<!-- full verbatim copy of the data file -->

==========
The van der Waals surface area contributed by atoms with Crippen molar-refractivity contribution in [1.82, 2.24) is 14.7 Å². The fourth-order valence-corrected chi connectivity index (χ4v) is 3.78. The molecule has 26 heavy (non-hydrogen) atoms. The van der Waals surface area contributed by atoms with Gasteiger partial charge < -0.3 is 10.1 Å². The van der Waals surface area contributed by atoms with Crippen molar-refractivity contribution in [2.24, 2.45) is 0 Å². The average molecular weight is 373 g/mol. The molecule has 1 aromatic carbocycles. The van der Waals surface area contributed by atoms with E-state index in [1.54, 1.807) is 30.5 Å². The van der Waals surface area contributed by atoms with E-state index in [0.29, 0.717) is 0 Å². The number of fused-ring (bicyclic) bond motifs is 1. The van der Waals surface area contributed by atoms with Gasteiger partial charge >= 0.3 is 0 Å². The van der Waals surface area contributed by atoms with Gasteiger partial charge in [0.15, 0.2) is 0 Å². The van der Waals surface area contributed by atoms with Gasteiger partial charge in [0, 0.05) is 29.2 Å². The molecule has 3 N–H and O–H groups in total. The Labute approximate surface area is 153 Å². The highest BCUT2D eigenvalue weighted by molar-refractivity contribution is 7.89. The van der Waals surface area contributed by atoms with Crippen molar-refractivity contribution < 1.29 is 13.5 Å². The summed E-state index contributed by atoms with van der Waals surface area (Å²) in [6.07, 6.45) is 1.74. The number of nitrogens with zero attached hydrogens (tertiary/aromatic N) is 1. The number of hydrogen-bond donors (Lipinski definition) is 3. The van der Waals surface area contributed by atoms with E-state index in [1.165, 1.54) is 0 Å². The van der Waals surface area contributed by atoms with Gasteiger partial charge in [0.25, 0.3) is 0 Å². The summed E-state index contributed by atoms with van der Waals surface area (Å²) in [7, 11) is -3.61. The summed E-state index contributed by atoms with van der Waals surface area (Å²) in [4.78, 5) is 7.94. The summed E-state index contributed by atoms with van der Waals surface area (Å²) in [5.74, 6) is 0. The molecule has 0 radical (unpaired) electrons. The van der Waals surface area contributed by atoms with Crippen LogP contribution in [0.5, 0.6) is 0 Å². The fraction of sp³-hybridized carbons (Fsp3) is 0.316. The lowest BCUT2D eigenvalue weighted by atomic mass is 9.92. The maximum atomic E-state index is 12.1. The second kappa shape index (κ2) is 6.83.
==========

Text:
The van der Waals surface area contributed by atoms with Crippen molar-refractivity contribution in [1.82, 2.24) is 14.7 Å². The fourth-order valence-corrected chi connectivity index (χ4v) is 3.78. The molecule has 26 heavy (non-hydrogen) atoms. The van der Waals surface area contributed by atoms with Gasteiger partial charge < -0.3 is 10.1 Å². The van der Waals surface area contributed by atoms with Crippen molar-refractivity contribution in [2.24, 2.45) is 0 Å². The average molecular weight is 373 g/mol. The molecule has 1 aromatic carbocycles. The van der Waals surface area contributed by atoms with E-state index in [1.54, 1.807) is 30.5 Å². The van der Waals surface area contributed by atoms with E-state index in [0.29, 0.717) is 0 Å². The number of fused-ring (bicyclic) bond motifs is 1. The van der Waals surface area contributed by atoms with Gasteiger partial charge >= 0.3 is 0 Å². The van der Waals surface area contributed by atoms with Gasteiger partial charge in [0.15, 0.2) is 0 Å². The van der Waals surface area contributed by atoms with Gasteiger partial charge in [0, 0.05) is 29.2 Å². The molecule has 3 N–H and O–H groups in total. The Labute approximate surface area is 153 Å². The highest BCUT2D eigenvalue weighted by molar-refractivity contribution is 7.89. The van der Waals surface area contributed by atoms with Crippen molar-refractivity contribution < 1.29 is 13.5 Å². The summed E-state index contributed by atoms with van der Waals surface area (Å²) in [6.07, 6.45) is 1.74. The number of nitrogens with zero attached hydrogens (tertiary/aromatic N) is 1. The number of hydrogen-bond donors (Lipinski definition) is 3. The van der Waals surface area contributed by atoms with E-state index in [1.165, 1.54) is 0 Å². The van der Waals surface area contributed by atoms with Gasteiger partial charge in [0.25, 0.3) is 0 Å². The summed E-state index contributed by atoms with van der Waals surface area (Å²) in [7, 11) is -3.61. The summed E-state index contributed by atoms with van der Waals surface area (Å²) in [4.78, 5) is 7.94. The summed E-state index contributed by atoms with van der Waals surface area (Å²) in [5.74, 6) is 0. The molecule has 0 radical (unpaired) electrons. The van der Waals surface area contributed by atoms with Crippen LogP contribution in [0.5, 0.6) is 0 Å². The fraction of sp³-hybridized carbons (Fsp3) is 0.316. The lowest BCUT2D eigenvalue weighted by atomic mass is 9.92. The maximum atomic E-state index is 12.1. The second kappa shape index (κ2) is 6.83.